While heat can cause many ailments in an athlete’s skin, cold exposure poses its own challenges. Prolonged exposure to cold can cause significant damage to the cutaneous structures. Wind and moisture can exacerbate the issue. An extreme athlete with frostbite will initially complain of pain and develop erythema on the toes and fingers; as the condition progresses, necrosis ensues. To treat frostbite, clinicians should rapidly rewarm the area by dunking in 40 °C water [13]. This treatment should only occur if no chance of subsequent exposure to prolonged cold remains. Rewarming frostbitten skin and subsequently refreezing that skin result in maximal tissue damage. Extreme athletes whose environment includes freezing temperatures must use thermal clothing and gloves and chemical heating packets [1, 13].

6.1.9 Jellyfish Envenomations

While uncommon overall, extreme athletes risk encounters with water creatures that can affect their skin. Water-based extreme athletes may experience painful jellyfish stings from their long tentacles. Once the tentacles contact the skin, nematocysts fire and cause a linear, erythematous, and edematous eruption. Treatment includes removing the tentacles with tweezers and applying vinegar solution. Athletes and clinicians should avoid applying freshwater that can activate the nematocysts [1]. Extreme athletes who wish to enter seawater with jellyfish should minimize skin exposure by wearing wet suits as their sport allows.

6.2 Allergic Skin Reactions

Among the most common cutaneous ailments in extreme athletes, after traumatic skin events result from allergies. The main categories of allergy include allergic contact dermatitis, exercise-induced anaphylaxis, and urticaria.

6.2.1 Allergic Contact Dermatitis

In their sporting pursuits, extreme athletes can develop allergies to the various pieces of equipment necessary for their activity. Protective equipment commonly causes allergic contact dermatitis. Shin pads may contain urea formaldehyde and helmets may possess epoxy resins. Extreme athletes who contact tape containing formaldehyde resins or analgesic creams containing eucalyptus can also develop contact dermatitis [14]. Injured or pruritic athletes often reach for Benadryl spray which can create an allergic contact dermatitis.

Sensitized athletes will develop well-defined, erythematous, scaling eruption in a distribution corresponding to the area of equipment contact (Fig. 6.7).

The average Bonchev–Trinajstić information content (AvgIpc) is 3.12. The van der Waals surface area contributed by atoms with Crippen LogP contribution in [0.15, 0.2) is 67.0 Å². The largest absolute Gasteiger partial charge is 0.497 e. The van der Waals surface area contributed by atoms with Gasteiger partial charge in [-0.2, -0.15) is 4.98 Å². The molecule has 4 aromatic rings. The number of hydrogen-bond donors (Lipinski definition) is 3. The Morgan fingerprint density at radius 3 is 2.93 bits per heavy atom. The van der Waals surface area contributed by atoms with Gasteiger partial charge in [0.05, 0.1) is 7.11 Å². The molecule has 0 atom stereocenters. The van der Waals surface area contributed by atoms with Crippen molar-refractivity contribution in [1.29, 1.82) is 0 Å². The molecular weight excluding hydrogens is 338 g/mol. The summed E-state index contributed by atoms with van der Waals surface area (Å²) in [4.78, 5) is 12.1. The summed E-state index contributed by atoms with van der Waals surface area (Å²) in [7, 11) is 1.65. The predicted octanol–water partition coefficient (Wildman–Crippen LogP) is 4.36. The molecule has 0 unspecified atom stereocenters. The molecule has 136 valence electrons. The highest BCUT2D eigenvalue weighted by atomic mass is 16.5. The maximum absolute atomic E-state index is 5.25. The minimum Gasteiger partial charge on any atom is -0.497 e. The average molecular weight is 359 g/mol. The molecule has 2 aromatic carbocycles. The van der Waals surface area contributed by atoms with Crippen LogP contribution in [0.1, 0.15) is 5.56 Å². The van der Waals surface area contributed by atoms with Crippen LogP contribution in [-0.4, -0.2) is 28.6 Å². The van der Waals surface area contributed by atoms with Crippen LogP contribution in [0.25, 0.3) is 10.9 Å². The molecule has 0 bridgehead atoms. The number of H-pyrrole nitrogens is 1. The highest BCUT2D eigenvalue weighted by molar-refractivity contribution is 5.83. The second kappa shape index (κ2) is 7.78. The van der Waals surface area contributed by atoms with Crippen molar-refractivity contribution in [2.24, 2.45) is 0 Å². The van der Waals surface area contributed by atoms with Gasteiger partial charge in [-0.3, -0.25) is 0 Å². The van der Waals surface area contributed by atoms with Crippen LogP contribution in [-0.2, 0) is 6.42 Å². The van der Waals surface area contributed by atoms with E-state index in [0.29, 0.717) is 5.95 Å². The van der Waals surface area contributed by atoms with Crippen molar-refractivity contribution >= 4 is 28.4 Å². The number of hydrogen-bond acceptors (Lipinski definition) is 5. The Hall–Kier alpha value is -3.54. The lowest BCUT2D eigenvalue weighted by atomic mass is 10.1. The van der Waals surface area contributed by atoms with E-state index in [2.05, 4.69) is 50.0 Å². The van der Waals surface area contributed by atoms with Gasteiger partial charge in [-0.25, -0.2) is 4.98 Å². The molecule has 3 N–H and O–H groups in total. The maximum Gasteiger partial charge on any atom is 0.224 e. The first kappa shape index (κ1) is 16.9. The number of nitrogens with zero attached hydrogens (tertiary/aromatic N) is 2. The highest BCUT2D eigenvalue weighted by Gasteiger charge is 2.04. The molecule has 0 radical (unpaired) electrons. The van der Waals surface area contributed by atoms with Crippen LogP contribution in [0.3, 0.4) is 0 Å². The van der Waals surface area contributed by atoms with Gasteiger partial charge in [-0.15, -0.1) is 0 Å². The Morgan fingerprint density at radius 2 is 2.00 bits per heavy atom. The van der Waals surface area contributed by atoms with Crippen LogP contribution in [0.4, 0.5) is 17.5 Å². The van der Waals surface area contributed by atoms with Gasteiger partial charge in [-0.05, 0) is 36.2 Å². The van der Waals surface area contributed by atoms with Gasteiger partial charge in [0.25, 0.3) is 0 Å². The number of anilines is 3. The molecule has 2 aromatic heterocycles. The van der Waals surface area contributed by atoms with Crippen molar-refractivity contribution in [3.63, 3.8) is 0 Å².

Fig. 6.7
Eruptions with a linear arrangement strongly suggest an allergic contact dermatitis

Acute dermatitis will demonstrate small blisters (vesicles), whereas subacute dermatitis will lack vesicles and instead often display more scale and less erythema.

Allergic contact dermatitis responds well to topical steroids. Affected areas on the trunk, extremities, and scalp respond well to potent (class I) topical steroids. Athletes should use caution with topical steroids on the face (especially the eyelids), groin, and axilla. The latter two areas will experience occlusion, which enhance the potency of topical steroids. In this instance, potent topical steroids may more readily cause side effects that include hypopigmentation, skin thinning, erosions, and acquisition of telangiectasias. Sensitive areas such as these require no more than medium-potency topical steroids such as triamcinolone 0.1 % twice daily; low-potency topical steroids such as hydrocortisone 2.5 % twice daily most often will be effective. When athletes need to chronically use topical steroids for their dermatitis in the groin, axilla, or face, the clinician should consider using topical pimecrolimus or tacrolimus. These agents do not possess the potential to cause the side effects aforementioned [1].

To help prevent contact dermatitis, susceptible extreme athletes can use silicone helmets (instead of those containing epoxy resins). Placing a moisture-wicking barrier between the protective pads and the skin not only will provide a barrier between the pad and the skin but also will wick away moisture that would otherwise enhance leaching of the offending allergen from the equipment. Allergic athletes may use acrylate tape to help avoid dermatitis (Table 6.1).

Table 6.1
Cutaneous allergy in athletes

Sports equipment

Offending agent

Location of eruption

Nonallergenic options

Analgesic cream



Hot/cold packs

Athletic tape

Formaldehyde resins


Acrylate tape


Epoxy resins

Forehead, scalp


Sailing wishbone




Shin pads

Urea formaldehyde


Synthetic padding at interface

6.2.2 Urticaria

Another somewhat common allergic skin reaction in athletes is the general entity of urticaria. Extreme athletes risk developing three types of urticaria: cholinergic, solar, and cold. While each condition culminates in pruritic, edematous, well-defined, effervescent papules and plaques, the etiologies and morphology differ among the three ailments. Cholinergic urticarias present as small wheals and result from an increase in an athlete’s core body temperature; runners seem particularly prone. Cold urticaria occurs in athletes participating in winter or cold-water activities, and solar urticaria abruptly occurs (within minutes) after exposure to ultraviolet radiation. The ice cube test confirms the diagnosis of cold urticaria. An ice cube is placed on the athlete’s skin, and after removal and the skin warms, a welt develops where the ice cube rested. Phototesting confirms the diagnosis of solar urticarial [1].

Only gold members can continue reading. Log In or Register to continue

Apr 27, 2017 | Posted by in SPORT MEDICINE | Comments Off on Extreme Sports Dermatology
Premium Wordpress Themes by UFO Themes